The Army has taken the lead in this investigation and to the credit of the USMC they did not fight LTG Chiarelli when he assigned MG Bargewell the task of leading the investigation. Three Marine officers were relieved of their commands [a LTC and 2 Captain's]. This weekend several Marines were brought back from Iraq and are in confinement. Gen Hagee gave reports to Congressmen and Senators last week, then went to Iraq to reinforce USMC ROE's to prevent a repeat. There have been previous incidents where US service personnel were charged and convicted of killing Iraqi's without a major media circus. The military judicial system is fair.

    What I don't like is Congressman Murtha making outragous comments before any charges are even filed. Sunday he went so far as to slander the Marines of a coverup which went right to General Pace.

    Comparing killings to past war crimes unfair, experts say

    By Gordon Trowbridge
    Times staff writer


    War-crimes charges against Marines who allegedly killed Iraqi civilians in Hadithah last year would do great damage to the U.S. military’s image at home and abroad, but the case should not be compared to history’s most heinous wartime atrocities, legal scholars say.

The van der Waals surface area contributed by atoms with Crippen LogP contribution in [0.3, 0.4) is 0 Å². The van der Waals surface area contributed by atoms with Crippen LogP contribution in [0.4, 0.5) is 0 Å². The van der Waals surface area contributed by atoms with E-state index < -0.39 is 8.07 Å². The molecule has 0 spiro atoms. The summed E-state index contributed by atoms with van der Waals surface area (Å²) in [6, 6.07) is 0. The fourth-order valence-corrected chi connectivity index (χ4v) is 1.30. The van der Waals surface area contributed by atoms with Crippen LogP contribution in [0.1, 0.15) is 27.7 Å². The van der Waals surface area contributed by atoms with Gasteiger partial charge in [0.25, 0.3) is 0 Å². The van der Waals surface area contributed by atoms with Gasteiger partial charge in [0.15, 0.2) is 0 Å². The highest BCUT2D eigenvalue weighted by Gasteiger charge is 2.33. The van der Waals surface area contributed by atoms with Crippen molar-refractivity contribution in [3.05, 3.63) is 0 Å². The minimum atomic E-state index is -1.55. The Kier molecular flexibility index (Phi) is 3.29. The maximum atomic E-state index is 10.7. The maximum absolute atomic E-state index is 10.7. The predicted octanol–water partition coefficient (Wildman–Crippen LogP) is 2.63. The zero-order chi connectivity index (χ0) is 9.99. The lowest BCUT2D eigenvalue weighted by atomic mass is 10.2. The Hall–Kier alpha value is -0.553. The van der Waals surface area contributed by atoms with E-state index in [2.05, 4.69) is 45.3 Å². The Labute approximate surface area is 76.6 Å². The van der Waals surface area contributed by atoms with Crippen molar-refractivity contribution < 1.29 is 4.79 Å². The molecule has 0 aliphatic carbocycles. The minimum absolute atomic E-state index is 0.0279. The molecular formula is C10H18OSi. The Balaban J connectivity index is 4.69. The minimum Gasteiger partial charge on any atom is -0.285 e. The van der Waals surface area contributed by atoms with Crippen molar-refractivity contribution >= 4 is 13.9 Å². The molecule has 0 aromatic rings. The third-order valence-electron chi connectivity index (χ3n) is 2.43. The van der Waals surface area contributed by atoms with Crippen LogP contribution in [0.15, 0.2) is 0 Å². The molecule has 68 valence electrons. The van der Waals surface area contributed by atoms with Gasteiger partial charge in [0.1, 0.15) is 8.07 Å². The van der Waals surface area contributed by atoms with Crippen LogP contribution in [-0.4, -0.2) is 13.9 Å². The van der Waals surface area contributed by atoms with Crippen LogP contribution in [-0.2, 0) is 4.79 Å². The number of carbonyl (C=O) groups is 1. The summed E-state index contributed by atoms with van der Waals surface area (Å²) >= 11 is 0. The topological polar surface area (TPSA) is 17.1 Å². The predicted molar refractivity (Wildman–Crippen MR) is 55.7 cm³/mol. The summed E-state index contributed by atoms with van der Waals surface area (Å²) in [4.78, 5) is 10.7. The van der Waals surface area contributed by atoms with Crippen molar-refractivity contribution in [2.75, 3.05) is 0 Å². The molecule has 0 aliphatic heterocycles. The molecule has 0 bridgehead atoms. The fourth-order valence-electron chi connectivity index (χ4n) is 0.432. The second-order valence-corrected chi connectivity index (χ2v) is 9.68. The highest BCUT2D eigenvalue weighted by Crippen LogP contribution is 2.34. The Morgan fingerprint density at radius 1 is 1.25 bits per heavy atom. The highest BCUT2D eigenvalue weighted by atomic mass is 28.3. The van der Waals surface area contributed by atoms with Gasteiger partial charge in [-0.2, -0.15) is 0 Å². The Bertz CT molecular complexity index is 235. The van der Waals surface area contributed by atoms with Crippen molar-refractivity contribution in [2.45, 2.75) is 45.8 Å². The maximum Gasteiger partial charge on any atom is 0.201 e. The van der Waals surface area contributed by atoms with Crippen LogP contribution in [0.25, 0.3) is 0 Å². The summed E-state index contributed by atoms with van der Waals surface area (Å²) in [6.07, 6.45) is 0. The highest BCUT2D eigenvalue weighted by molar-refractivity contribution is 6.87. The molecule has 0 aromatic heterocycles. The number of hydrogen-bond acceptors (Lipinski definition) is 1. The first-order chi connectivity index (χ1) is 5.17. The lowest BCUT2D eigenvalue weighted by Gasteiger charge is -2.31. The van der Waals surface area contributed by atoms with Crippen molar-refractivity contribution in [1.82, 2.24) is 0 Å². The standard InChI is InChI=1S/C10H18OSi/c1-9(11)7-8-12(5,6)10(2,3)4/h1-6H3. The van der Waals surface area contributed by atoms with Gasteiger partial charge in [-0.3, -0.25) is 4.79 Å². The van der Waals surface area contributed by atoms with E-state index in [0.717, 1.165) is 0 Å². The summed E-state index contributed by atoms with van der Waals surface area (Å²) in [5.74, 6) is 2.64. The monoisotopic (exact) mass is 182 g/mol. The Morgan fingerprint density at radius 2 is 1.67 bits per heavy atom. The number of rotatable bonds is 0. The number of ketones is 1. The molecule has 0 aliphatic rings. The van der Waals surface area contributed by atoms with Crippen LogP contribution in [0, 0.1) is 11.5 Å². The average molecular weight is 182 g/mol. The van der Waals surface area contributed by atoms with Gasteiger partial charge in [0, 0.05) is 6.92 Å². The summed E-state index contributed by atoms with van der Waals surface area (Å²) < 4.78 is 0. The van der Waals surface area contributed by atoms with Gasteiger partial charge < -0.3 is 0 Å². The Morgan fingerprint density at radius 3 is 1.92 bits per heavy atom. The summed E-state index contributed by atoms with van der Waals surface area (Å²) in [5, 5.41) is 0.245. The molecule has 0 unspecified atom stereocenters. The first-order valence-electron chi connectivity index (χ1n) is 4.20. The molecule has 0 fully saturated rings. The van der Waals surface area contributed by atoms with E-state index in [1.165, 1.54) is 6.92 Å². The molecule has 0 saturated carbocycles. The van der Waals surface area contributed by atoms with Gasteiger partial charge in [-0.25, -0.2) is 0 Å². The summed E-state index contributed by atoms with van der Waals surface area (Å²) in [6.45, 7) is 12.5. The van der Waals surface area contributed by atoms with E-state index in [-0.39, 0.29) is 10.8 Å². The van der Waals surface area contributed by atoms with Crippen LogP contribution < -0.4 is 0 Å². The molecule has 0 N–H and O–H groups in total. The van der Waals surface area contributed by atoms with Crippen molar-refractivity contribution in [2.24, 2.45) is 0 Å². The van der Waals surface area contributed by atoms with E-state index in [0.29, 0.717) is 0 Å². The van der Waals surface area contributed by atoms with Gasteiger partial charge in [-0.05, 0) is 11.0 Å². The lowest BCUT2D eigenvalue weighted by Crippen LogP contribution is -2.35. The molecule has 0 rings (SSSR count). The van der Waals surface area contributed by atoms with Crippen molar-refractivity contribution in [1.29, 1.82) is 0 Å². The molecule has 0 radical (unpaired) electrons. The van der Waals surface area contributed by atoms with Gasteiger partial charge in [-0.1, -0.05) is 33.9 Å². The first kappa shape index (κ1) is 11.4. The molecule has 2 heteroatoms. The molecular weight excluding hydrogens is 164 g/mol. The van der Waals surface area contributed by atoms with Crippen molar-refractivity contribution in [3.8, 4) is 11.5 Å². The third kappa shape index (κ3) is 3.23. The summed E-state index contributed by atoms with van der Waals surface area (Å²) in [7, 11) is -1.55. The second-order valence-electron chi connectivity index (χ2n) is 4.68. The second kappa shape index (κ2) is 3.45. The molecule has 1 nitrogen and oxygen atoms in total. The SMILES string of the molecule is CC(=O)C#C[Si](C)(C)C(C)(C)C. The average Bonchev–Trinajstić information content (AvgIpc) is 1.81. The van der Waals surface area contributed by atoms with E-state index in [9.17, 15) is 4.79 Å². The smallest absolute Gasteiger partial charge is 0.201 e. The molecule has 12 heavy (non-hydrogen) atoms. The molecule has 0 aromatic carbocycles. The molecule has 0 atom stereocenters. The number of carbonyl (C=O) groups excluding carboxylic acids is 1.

“One can’t overstate the damage that a case like this, if proven, does to the United States’ image and our efforts in Iraq,” said Gary Solis, a law professor at the U.S. Military Academy and Georgetown University.

    But even if allegations against the Marines are proved, comparisons to cases such as the My Lai massacre — in which U.S. soldiers killed hundreds of Vietnamese civilians, then commanders tried to cover it up — would be overblown, Solis said.

    Mike Newton, a law professor at Vanderbilt University, agreed. Unlike My Lai and similar cases, “there was no huge cover-up up to the division level” in the Hadithah case, he said. Once top commanders heard of the allegations reported in Time magazine, facts came out quickly, Newton said.


    Media reports on the Hadithah incident have been filled with references to the My Lai massacre, perhaps the blackest mark on the American military. But that case continues to come up in military law classes because it is an exception, said Solis, a retired Marine who served two tours in Vietnam.

    In that war, booby traps were just one guerrilla tactic U.S. troops faced. The enemy used an extensive network of tunnels and often hid among villagers. It was difficult to separate Viet Cong sympathizers from neutral civilians cowed into cooperating, a source of intense frustration for U.S. troops.